Melnyk A. S., Lobanova V. V., Mykhailenko O. G.

Oles Honchar Dnipropetrovsk National University


In the aftermath of the financial crisis of 2008 and 2009 there has been a lively debate about what caused the crisis and how the risks of future crises can be reduced. There is also a lively debate about the future of monetary policy, whether it needs to be modified in the light of the crisis, and what its relation to financial stability should be.

The simplest way to address the exchange rate dominance problem would be to allow for greater exchange rate flexibility. Of course, this does not, and should not, rule out interventions to limit excessive exchange rate volatility [1].

After the beginning of the financial and economic crisis, the question of what central banks could contribute to financial stability became more important. In the previous years, the view had become established that monetary policy served financial stability best by focusing on price stability. This was linked to the widespread opinion that monetary policy should not “lean” against a growing bubble on the equity or real estate markets. It should wait until the bubble had burst before intervening and cleaning up. The “lean or clean” question was reassessed as a result of the financial crisis. The damage caused when a bubble bursts can be so enormous that it is not easily remedied using monetary policy instruments.

To simplify things somewhat, two ways in which central banks can attempt to make a more substantial contribution to financial stability can be distinguished. The first is to steer monetary policy decisions more strongly in the direction of financial stability. The argument against this is the danger of overburdening monetary policy. One lesson from the years of the Great Inflation was that the overall result is not improved when monetary policy tries to achieve too many goals simultaneously. The credibility and success of monetary policy will inevitably suffer as a result. For this reason, the second option has much in its favour. This is to supplement the central banks’ instruments in such a way that – alongside the maintenance of price stability – central banks can also make a greater contribution to financial stability than they have done in the past [2].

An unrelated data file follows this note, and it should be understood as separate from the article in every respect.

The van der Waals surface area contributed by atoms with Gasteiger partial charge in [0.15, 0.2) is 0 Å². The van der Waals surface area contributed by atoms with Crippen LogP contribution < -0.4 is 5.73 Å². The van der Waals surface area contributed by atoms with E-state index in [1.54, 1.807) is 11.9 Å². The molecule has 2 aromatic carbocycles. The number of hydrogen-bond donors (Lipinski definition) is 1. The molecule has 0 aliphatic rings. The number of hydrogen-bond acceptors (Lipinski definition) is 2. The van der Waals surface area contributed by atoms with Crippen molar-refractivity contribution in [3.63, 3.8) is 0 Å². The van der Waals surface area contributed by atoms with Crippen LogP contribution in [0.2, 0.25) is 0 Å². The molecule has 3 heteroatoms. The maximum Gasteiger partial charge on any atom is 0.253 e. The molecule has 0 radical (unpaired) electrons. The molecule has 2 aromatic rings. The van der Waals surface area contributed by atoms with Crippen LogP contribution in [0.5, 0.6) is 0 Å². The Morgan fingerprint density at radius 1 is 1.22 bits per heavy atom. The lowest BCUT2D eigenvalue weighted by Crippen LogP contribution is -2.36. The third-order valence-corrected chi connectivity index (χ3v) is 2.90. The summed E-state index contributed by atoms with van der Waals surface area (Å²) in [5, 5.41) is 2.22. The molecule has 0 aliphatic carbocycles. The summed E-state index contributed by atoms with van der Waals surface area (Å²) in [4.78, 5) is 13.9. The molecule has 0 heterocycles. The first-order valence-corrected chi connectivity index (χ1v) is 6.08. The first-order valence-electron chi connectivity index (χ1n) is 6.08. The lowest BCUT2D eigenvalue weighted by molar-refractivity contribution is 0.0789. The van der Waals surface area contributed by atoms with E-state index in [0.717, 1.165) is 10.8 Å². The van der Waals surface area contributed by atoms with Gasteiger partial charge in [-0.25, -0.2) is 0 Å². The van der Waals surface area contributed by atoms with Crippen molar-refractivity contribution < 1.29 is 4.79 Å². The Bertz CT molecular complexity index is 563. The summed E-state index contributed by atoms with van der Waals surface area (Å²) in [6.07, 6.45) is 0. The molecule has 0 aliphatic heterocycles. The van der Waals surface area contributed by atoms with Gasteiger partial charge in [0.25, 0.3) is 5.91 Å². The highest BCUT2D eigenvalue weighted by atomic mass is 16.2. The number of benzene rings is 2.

Given that bubbles are relevant to the extent that they may weaken the financial system, it is better to use regulatory and supervisory tools to target the source of problems. Moreover, the scope of a new central bank paradigm should be viewed with caution, especially if it implies the underestimation of the contribution of price stability to financial stability. Also, the risks associated with the unprecedented monetary measures undertaken by the central banks of developed nations to offset the consequences of the crisis include the threat of protectionism, something that should by all means be avoided [3].

The list of references:

1. Lars E O Svensson: Monetary policy after the crisis Speech by Mr Lars E O Svensson, Deputy Governor of the Sveriges Riksbank, at the conference “Asia’s role in the post-crisis global economy”, held at Federal Reserve Bank of San Francisco, 29 November 2011 [Web resource]. – Access mode: r111201a.pdf

2. Thomas Jordan: Monetary policy in the financial crisis – measures, effects, risks Speech by Mr Thomas Jordan, Chairman of the Governing Board of the Swiss National Bank, at the Swiss Banking Global Symposium, Zurich, 16 November 2012 [Web resource]. – Access mode:

3. Financial Crises: Prevention, Correction, and Monetary Policy – Manuel Sánchez, Cato Journal [Web resource]. – Access mode: serials/files/cato-journal/2011/9/ cj31n3-7.pdf]

4. Monetary Impact Of A Banking Crisis and the Conduct of Monetary Policy – International Monetary Fund, 1997 [Web resource]. – Access mode: external/pubs/ft/wp/wp97124.pdf